Audit Video 1 of 3 (below) The first of three Audit Videos where I provide the AICPA Answer Explanations for Audit from the recently released questions. As of this printing, no other CPA Review Courses have this ready yet. Probably because they are very busy with their college teachings, their Continuing Professional education lecturing (CPE) and lets not forget CFA. The first question asks the candidate to compare and contrast compilations and reviews of non-issuers What they both have in common is that SSARS standards apply, an engagement letter is required and a report is required for both engagements. Other than that, there are many differences. A review includes inquiries and analytical procedures, compilations do not involve either of those procedures. Since no inquiries are made in a compilation, no management representation letter is needed in a compilation, unlike for a review. A review involves limited assurance provided by the CPA, no assurance is given in a compilation. The second question asks about a compilation and a candidate needs to know that a compilation is limited to presenting information in the form of financial statements that is the representation of management. Then I skipped to another compilation question about when a CPA would not accept a compilation engagement, and the answer had to do with management refusing to investigate illegal activity within the company because a CPA never wants to be associated with , management that lacks integrity, not just in an audit, but any engagement. The AICPA also asked a question about internal control and what would be considered an inherent limitation, collusion among employees is always considered an inherent limitation. Notice that collusion is considered an inherent limitation and not a weakness. Weaknesses can be corrected, inherent limitations are built in to any system of controls. Two individuals could always work together to steal from the company, and cover it up and the company would suffer losses and the independent auditor would have a difficult time detecting it, the higher up it goes. For example, if the treasurer were stealing cash, and the controller was covering up the theft in the accounting records, this would be collusion, an inherent limitation, not a material weakness. The next question asked what would increase the risk of fraudulent financial reporting and the auditor would look for year end adjustments that significantly affect financial results.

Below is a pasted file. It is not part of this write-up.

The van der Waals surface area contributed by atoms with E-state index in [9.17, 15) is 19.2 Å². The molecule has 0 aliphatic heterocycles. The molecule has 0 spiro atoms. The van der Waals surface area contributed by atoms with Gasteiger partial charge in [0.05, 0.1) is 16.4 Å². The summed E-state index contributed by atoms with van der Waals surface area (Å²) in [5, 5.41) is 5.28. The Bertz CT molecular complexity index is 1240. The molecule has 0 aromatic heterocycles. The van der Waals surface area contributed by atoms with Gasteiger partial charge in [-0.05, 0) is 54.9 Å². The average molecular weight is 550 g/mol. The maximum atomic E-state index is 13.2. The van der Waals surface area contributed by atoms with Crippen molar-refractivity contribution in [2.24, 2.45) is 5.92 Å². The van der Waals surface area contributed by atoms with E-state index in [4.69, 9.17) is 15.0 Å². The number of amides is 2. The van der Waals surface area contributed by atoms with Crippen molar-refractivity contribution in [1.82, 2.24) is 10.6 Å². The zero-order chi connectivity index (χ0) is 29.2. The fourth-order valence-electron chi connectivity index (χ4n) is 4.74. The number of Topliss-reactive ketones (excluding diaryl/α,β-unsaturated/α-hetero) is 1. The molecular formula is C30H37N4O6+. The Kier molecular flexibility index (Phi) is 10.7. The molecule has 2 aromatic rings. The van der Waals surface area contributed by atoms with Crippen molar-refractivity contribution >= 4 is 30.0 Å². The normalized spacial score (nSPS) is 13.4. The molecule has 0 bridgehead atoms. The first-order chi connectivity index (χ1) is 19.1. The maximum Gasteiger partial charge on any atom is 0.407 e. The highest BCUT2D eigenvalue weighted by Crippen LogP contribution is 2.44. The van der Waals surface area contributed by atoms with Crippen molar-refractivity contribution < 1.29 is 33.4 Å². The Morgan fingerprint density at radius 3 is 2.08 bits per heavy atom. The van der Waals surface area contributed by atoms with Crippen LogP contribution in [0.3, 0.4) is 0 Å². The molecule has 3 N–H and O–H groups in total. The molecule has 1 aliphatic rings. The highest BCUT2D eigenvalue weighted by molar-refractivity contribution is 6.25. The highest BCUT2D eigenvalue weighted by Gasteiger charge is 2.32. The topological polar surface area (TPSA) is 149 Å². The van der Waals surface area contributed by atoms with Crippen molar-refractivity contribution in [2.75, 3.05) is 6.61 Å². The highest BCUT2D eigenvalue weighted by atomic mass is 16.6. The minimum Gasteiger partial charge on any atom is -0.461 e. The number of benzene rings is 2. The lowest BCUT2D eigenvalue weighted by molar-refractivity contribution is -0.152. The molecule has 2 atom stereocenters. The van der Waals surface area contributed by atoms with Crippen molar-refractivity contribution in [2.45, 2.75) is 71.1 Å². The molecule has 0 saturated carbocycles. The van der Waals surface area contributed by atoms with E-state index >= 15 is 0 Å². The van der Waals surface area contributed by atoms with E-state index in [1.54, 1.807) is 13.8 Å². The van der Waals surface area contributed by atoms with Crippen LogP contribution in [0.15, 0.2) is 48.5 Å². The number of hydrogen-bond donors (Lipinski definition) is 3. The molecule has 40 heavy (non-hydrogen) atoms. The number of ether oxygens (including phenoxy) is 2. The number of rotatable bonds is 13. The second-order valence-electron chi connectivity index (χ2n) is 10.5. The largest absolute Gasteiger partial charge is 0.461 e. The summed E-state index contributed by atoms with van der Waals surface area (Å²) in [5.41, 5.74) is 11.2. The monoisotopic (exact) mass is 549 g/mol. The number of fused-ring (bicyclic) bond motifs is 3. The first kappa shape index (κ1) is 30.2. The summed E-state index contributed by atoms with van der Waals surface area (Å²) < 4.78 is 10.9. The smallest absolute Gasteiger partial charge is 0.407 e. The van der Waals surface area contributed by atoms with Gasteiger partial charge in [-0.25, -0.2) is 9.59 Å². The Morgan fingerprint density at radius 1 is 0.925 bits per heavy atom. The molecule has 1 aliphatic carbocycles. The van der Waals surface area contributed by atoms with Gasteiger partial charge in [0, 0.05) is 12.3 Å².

Audit Video #2 of 3 Below. This video begins with the AICPA Answer Explanations for Audit to a Question about quality control standards at the Audit firm. After two questions on quality control standards, then the exam asked about what audit procedures might be performed before the balance sheet date and the answer is that internal control can be assessed before the balance sheet but the other choices involved audit procedures performed in the subsequent period. Then, another multiple choice question on fraudulent financial reporting involving the fraud triangle and in particular, rationalization, the ability to rationalize fraud. The auditor would conclude that if an entity could ignore and disregard regulatory authorities then that same management could justify fraudulent financial reporting. Then a question is asked about fraud but the other fraud, misappropriation of assets. Three of the choices relate to fraudulent financial reporting but one choice, if fixed assets lack ownership identification, this could easily lead to theft. Note that in this question, the AICPA played one type of fraud against the other. The next question was about two directional testing, always on the Audit exam. The question asked about overstatement and where the test for overstatement would begin and it would start with the accounting records. A two directional test for overstatement of sales would begin with the accounting records, what was recorded as a sale in the sales journal and move to the event that is uncertain, the supporting documents, the shipping documents. Any recorded sales where no shipping documents are found would indicate overstatement of sales, phony sales, accounting fraud. The auditor presumes overstatement of sales in every audit and typically performs a test like this to gather evidence that sales are not overstated. The next question asked about the independent auditor’s assessment of the internal auditor’s objectivity. This is one of those trickery multiple choice questions. All the answer choices are correct regarding the internal auditor but only one answer describes objectivity of the internal auditor. The other choices involve the internal auditor’s competence. The independent auditor will assess both the internal auditor’s competence and objectivity but the question only asked about objectivity, thus the trickery. Then a planning question. Audit planning questions are always tricky because once again, the wrong answer appears right but its right for a slightly different question. All the choices are audit procedures but only one was a procedure performed in the planning stage. Then a sampling question was asked regarding stratification. Stratification is a technique done prior to sampling to give consideration to larger items and make them more likely to appear in the sample because an auditor would want to test larger items as they would contain larger potential misstatement. Then, another sampling question, pure definition on the difference between attribute and variable sampling. Then another sampling question on the auditor’s evaluation of the results of a sample. These sampling questions could have been pulled directly from the i-75 test bank. Then a question about receivable confirmations, why a blank confirmation is less likely to be returned by the customer. This is because it requires effort by the customer since no amount is listed. The customer may intend to do the research later, and then never get around to it. Then two questions on procedures performed in a review of a non-issuer, internal inquiry and analytical procedures, no internal control work in a review of a non-issuer.